At least seven Muslim activists and writers have pulled out of the Bradford Literature Festival after it was revealed that the initiative had received funding from a Home Office counter-extremism programme.
The contributors withdrew from their planned appearances in protest after finding out the 10-day festival had accepted money as part of the government’s counter-extremism strategy.
The Home Office’s Building a Stronger Britain Together (BSBT) programme says it provides “funding and support for groups involved in counter-extremism projects in their communities”.
BSBT is part of the 2015 counter-extremism strategy and currently funds more than 230 groups, which is separate to the Prevent strategy.
Those who have boycotted the BLF, which starts next weekend, includes spoken word artist Suhaiymah Manzoor-Khan, broadcaster Lauren Booth, journalist Hussein Kesvani, activist Sahar al-Faifi, the former president of the National Union of Students (NUS) Malia Bouattia and lawyer Tasnime Akunjee.
Author Waithera Sebatindira and activist Lola Olufemi are also among those who withdrew from the festival for the same reasons.
Deputy editor of 5Pillars, Dilly Hussain, who was officially invited to the BLF in March was later not confirmed to participate in the festival.
Nevertheless, he informed the organisers of his concerns and disapproval of the event receiving BSBT funding on Friday 7 June.
Mr Hussain posted on Facebook: “I was invited to speak at the Bradford Literature Festival to discuss the impact of Dirilis Ertugrul and Ottoman history on Muslim youth.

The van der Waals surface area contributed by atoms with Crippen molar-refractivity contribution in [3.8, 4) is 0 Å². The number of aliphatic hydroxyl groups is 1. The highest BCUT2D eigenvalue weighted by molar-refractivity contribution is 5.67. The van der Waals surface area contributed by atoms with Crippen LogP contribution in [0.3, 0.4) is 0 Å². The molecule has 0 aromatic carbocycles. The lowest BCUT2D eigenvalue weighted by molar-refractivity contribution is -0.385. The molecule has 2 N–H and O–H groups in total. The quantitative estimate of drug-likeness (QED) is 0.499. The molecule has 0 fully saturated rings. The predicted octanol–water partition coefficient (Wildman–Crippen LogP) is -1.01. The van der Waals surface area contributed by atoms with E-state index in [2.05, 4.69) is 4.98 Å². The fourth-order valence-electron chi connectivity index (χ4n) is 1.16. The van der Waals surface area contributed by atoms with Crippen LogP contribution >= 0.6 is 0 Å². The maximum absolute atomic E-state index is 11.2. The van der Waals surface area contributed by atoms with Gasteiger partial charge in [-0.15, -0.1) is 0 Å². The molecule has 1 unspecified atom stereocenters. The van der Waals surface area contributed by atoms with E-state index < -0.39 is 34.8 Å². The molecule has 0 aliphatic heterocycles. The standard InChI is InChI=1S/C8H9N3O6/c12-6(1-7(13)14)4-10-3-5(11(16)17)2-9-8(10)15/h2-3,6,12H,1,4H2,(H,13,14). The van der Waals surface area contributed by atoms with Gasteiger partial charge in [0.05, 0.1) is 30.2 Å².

“Initially I had accepted the invitation, but later declined after I found out that the initiative had received money from the Home Office’s ‘Building a Stronger Britain Together’ fund, a counter-extremism program.
“I would encourage others who have been invited to decline the invitation in making a principled stand against government funded initiatives that are driven towards framing problematic narratives for our community under the guise of “celebrating literature and culture”.
BLF’s organisers said in a statement: “BLF’s work in Bradford spans all communities particularly those which are the most disadvantaged.
“The BSBT programme is a broad initiative, working with communities across the board. For us, in the context of this festival, the focus of the BSBT work has been on promoting the value of education and the importance of literacy, which is central to the ethos of this festival.”
A Home Office spokesperson told The Guardian said: “It is disappointing that some individuals are seeking to undermine and misrepresent the incredibly valuable work done in communities by our Building a Stronger Britain Together partners.
“BSBT is an open and transparent programme, which supports local people in their vital work to bring communities together, promote fundamental values and tackle the spread of all extremist ideologies.
“We are proud of the work that our BSBT community groups do to tackle extremism in all its forms.”
The Muslim Council of Britain’s Miqdaad Versi, rapper Lowkey, Labour MP Naz Shah and Baroness Sayeeda Warsi are scheduled to feature in the festival.